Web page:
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Obama inauguration: Hits and Misses
January 21, 2009, 9:01 am
Filed under: world news

in-augurasi-barak-obama21We’ve all talked about now-President Barack Obama’s historic inauguration for months. From momentous moments to little flubs, there was a lot to see on Inauguration Day. Here’s our list of hits and misses from today:
Hit: The Speech
The jury (aka, pundit spin) is still out, but the initial reaction is that Obama’s speech was both pragmatic and hopeful. He acknowledged the nation’s grim economic problems, but assured the crowd he would quickly get to work. As the New York Times reports:
Mr. Obama promised to take “bold and swift” action to restore the economy by creating jobs through public works projects, improving education, promoting alternative energy and relying on new technology…. “Starting today, we must pick ourselves up, dust ourselves off, and begin again the work of remaking America.”
Miss: First-timers
As first-timers on the inaugural stage, no one can blame President Obama and Chief Justice John Roberts for being nervous. Debate initially swirled around who actually messed up the oath, but MSNBC’s play-by-play clears it up.
First, Obama jumped in before the “do solemnly swear” phrase, which seemed to throw the chief justice off his stride. Roberts rendered the next phrase as “that I will execute the office of President to the United States faithfully.”
“That I will execute,” Obama repeated, then paused like a school teacher prompting his student with a slight nod. Roberts took another shot at it: “The off … faithfully the pres … the office of President of the United States.”
While it’s technically a flub, it was also nice to see a little levity during a serious moment. AP explains that Roberts will most certainly get another chance to get it right.
Roberts is the youngest chief justice in more than 200 years. He easily could still be in his role a quarter century from now, long after Obama has left office.
He and Obama are similar in many ways. Both are late baby boomers. Roberts is 53, Obama 47. And both got their law degrees from Harvard and made rapid ascents to power. But their politics diverge sharply.
Hit: Huge crowds
According to the AP, more than 1 million people squeezed into the National Mall to see Barack Obama sworn-in as the first African American president of the United States. Despite the crush and long hours on their feet, the crowds were filled with enthusiasm, hope and a little reality.
Cleveland Wesley, 56, Texas: “Houston didn’t desegregate until 1967. Our formative years were in segregation…This situation is so emotional, it’s basically an unreal experience.”
Jackie Applewhite, 48, Illinois: “It’s something I can share with my students…I can encourage my students to study and tell them that education is the key to success.”
Larry Stroschien, 69, S.D.: “President-elect Obama is just walking into a shipwreck … I think this man has more challenges in front of him than any since FDR.”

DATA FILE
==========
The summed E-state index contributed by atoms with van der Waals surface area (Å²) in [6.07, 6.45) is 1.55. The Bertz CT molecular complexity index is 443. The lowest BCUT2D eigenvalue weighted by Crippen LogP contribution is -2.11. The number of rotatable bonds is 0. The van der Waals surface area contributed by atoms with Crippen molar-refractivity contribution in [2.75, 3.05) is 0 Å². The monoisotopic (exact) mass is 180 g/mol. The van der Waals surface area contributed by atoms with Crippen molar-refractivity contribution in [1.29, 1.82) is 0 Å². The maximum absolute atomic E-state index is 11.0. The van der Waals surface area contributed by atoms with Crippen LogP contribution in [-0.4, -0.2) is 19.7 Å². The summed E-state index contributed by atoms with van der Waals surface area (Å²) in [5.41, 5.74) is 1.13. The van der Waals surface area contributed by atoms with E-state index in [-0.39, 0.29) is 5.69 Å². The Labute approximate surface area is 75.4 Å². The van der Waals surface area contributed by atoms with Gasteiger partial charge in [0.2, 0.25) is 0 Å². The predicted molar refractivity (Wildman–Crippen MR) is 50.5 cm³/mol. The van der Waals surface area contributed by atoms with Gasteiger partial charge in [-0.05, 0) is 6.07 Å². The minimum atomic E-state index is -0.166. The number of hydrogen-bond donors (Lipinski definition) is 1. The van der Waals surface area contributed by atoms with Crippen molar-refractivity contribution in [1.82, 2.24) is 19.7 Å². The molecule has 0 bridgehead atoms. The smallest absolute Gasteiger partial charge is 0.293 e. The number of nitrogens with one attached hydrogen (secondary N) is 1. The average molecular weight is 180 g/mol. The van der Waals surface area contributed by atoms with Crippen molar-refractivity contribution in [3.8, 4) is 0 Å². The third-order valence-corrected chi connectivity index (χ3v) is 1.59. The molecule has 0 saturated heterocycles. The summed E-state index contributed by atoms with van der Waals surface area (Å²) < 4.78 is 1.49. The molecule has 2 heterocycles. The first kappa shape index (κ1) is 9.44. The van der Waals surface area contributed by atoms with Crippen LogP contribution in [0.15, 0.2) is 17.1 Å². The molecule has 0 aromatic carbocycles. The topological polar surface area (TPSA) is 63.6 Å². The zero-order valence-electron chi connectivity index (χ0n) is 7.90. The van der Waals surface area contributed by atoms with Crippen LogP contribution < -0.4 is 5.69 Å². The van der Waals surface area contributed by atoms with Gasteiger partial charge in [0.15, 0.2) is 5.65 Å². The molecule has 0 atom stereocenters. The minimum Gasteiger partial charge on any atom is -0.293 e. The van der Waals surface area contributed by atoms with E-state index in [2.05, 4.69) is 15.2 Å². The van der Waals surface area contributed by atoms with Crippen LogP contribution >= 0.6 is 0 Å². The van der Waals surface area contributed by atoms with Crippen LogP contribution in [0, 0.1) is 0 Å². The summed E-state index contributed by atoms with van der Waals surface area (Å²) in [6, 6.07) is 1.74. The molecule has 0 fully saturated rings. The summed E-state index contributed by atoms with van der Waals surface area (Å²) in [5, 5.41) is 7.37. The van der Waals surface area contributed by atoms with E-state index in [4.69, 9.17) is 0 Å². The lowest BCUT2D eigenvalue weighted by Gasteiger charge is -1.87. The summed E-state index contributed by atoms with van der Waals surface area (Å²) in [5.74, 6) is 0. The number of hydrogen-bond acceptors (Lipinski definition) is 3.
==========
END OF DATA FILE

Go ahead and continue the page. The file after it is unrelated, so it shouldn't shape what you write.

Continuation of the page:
Miss: Clinton confirmation
Several members of Obama’s Cabinet and high-level appointees were confirmed in the Senate after Obama’s swearing-in. One person who will be hanging back: Hillary Clinton. AP reports that Sen. John Cornyn of Texas is blocking her confirmation:
Cornyn’s spokesman says the senator has concerns about foreign donations to Bill Clinton’s foundation:
“Senator Cornyn is a strong proponent of complete transparency and has fought for as much throughout his time in office. He is keeping all of his options on the table.”
His objection could delay Clinton’s confirmation by a day or two, but barring any extraordinary circumstances, she is widely expected to win approval from the Democratic-controlled Senate.
Hit: First Fashion
No, not Barack. We’re talking about the Obama women: First lady Michelle Obama wowed the crowds in a sparkly yellow-gold sheath dress with a matching coat by Isabel Toledo. Always the practical shopper, she topped her outfit with olive-green gloves from J.Crew and green shoes. First daughters Malia, 10, and Sasha, 7, strutted their fashion feet in colorful pink and blue coats, also from J. Crew.
Stylists like red-carpet and editorial stylist Mary Alice Stephenson swooned as well. From AP:
“What’s so powerful about Michelle Obama is we all see ourselves in her. She’s a modern woman who is fashionable and even flamboyant in her style and she is still taken seriously,” she said. “The dress is elegant, appropriate and has the individual style stamp of Michelle Obama and is timely for a woman in her 40s — and she wears embellishment during the day. Hallelujah!”
Ruben Toledo, husband of designer Isabel, revealed to Women’s Wear Daily that they didn’t even know that Mrs. Obama had picked one of her outfits:
“We’re levitating – we really are,” Ruben Toledo said minutes after watching Michelle Obama on CNN in an ensemble by his wife Isabel. ‘We had no idea. We hoped she would wear something because she has bought Isabel’s clothes before. We never know what’s going to happen,” he said. “‘It’s just another shock, but a great shock.'”
Miss: Troubled Wall Street
But not even the historic inauguration could lift Wall Street out of the doldrums. As AP reports, immediately following Obama’s speech, the major indexes fell more than two percent:
Traders on the floor of the New York Stock Exchange paused at times to watch the inauguration ceremony and Obama’s remarks, but the transition of power didn’t erase investors’ concerns about the struggling economy.
At the closing bell, major indexes were down more than four percent and the Dow Jones Industrials tumbled 332 points.
Inauguration Day isn’t even over yet, but the clock has already started counting down Obama’s First 100 Days.
– Lili Ladaga


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